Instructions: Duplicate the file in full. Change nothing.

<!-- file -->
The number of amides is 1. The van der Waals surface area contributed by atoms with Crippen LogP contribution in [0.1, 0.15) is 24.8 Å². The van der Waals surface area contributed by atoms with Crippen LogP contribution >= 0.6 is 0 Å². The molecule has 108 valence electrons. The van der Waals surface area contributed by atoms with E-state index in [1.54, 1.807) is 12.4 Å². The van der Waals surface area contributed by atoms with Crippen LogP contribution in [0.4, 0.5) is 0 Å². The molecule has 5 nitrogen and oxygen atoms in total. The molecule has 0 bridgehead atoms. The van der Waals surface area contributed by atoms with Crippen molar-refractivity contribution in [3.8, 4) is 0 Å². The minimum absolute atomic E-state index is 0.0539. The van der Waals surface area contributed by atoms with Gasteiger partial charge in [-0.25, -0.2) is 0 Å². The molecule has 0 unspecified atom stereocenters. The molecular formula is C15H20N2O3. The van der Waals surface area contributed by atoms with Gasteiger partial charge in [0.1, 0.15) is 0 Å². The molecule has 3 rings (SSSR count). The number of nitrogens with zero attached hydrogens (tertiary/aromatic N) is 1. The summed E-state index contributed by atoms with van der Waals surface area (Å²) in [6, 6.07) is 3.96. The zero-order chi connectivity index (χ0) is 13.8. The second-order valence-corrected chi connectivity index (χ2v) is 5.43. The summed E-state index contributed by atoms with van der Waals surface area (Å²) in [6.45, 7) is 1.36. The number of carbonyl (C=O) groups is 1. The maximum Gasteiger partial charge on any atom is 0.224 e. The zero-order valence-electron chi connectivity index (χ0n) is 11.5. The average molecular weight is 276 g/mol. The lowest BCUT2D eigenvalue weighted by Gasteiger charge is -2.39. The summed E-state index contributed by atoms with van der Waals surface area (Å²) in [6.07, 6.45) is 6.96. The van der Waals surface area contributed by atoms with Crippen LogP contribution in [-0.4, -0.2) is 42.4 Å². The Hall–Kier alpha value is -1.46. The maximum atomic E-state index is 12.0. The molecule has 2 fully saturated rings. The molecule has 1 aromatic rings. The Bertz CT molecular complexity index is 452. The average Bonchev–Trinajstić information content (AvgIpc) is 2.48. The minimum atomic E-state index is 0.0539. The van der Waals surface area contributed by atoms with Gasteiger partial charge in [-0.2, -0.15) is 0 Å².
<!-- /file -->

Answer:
The number of amides is 1. The van der Waals surface area contributed by atoms with Crippen LogP contribution in [0.1, 0.15) is 24.8 Å². The van der Waals surface area contributed by atoms with Crippen LogP contribution >= 0.6 is 0 Å². The molecule has 108 valence electrons. The van der Waals surface area contributed by atoms with E-state index in [1.54, 1.807) is 12.4 Å². The van der Waals surface area contributed by atoms with Crippen LogP contribution in [0.4, 0.5) is 0 Å². The molecule has 5 nitrogen and oxygen atoms in total. The molecule has 0 bridgehead atoms. The van der Waals surface area contributed by atoms with Crippen molar-refractivity contribution in [3.8, 4) is 0 Å². The minimum absolute atomic E-state index is 0.0539. The van der Waals surface area contributed by atoms with Gasteiger partial charge in [-0.25, -0.2) is 0 Å². The molecule has 0 unspecified atom stereocenters. The molecular formula is C15H20N2O3. The van der Waals surface area contributed by atoms with Gasteiger partial charge in [0.1, 0.15) is 0 Å². The molecule has 3 rings (SSSR count). The number of nitrogens with zero attached hydrogens (tertiary/aromatic N) is 1. The summed E-state index contributed by atoms with van der Waals surface area (Å²) in [6, 6.07) is 3.96. The zero-order chi connectivity index (χ0) is 13.8. The second-order valence-corrected chi connectivity index (χ2v) is 5.43. The summed E-state index contributed by atoms with van der Waals surface area (Å²) in [6.45, 7) is 1.36. The number of carbonyl (C=O) groups is 1. The maximum Gasteiger partial charge on any atom is 0.224 e. The zero-order valence-electron chi connectivity index (χ0n) is 11.5. The average molecular weight is 276 g/mol. The lowest BCUT2D eigenvalue weighted by Gasteiger charge is -2.39. The summed E-state index contributed by atoms with van der Waals surface area (Å²) in [6.07, 6.45) is 6.96. The van der Waals surface area contributed by atoms with Crippen LogP contribution in [-0.4, -0.2) is 42.4 Å². The Hall–Kier alpha value is -1.46. The maximum atomic E-state index is 12.0. The molecule has 2 fully saturated rings. The molecule has 1 aromatic rings. The Bertz CT molecular complexity index is 452. The average Bonchev–Trinajstić information content (AvgIpc) is 2.48. The minimum atomic E-state index is 0.0539. The van der Waals surface area contributed by atoms with Gasteiger partial charge in [-0.2, -0.15) is 0 Å².